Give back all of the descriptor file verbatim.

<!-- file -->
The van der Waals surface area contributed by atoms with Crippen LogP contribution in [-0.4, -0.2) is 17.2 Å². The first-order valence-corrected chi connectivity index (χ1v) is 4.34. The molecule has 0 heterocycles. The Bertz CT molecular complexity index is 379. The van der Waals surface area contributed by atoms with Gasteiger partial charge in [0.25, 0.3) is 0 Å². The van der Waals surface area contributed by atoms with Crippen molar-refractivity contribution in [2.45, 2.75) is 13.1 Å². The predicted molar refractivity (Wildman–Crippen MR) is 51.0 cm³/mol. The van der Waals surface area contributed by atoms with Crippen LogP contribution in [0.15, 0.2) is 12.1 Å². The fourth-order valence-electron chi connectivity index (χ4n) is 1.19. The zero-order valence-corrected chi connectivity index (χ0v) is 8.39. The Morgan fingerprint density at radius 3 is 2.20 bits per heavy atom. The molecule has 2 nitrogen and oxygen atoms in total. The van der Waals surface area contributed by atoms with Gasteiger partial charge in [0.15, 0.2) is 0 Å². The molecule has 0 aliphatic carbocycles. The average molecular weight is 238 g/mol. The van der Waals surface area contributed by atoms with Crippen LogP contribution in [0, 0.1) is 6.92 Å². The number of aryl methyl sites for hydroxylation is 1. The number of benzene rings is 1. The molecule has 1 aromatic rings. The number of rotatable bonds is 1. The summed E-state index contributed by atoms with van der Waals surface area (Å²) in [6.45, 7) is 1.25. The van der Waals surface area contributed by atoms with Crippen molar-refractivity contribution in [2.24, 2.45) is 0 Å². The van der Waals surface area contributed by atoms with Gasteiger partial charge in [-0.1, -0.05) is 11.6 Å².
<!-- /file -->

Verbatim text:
The van der Waals surface area contributed by atoms with Crippen LogP contribution in [-0.4, -0.2) is 17.2 Å². The first-order valence-corrected chi connectivity index (χ1v) is 4.34. The molecule has 0 heterocycles. The Bertz CT molecular complexity index is 379. The van der Waals surface area contributed by atoms with Gasteiger partial charge in [0.25, 0.3) is 0 Å². The van der Waals surface area contributed by atoms with Crippen molar-refractivity contribution in [2.45, 2.75) is 13.1 Å². The predicted molar refractivity (Wildman–Crippen MR) is 51.0 cm³/mol. The van der Waals surface area contributed by atoms with Crippen LogP contribution in [0.15, 0.2) is 12.1 Å². The fourth-order valence-electron chi connectivity index (χ4n) is 1.19. The zero-order valence-corrected chi connectivity index (χ0v) is 8.39. The Morgan fingerprint density at radius 3 is 2.20 bits per heavy atom. The molecule has 2 nitrogen and oxygen atoms in total. The van der Waals surface area contributed by atoms with Gasteiger partial charge in [0.15, 0.2) is 0 Å². The molecule has 0 aliphatic carbocycles. The average molecular weight is 238 g/mol. The van der Waals surface area contributed by atoms with Crippen LogP contribution in [0, 0.1) is 6.92 Å². The number of aryl methyl sites for hydroxylation is 1. The number of benzene rings is 1. The molecule has 1 aromatic rings. The number of rotatable bonds is 1. The summed E-state index contributed by atoms with van der Waals surface area (Å²) in [6.45, 7) is 1.25. The van der Waals surface area contributed by atoms with Crippen molar-refractivity contribution in [2.24, 2.45) is 0 Å². The van der Waals surface area contributed by atoms with Gasteiger partial charge in [-0.1, -0.05) is 11.6 Å².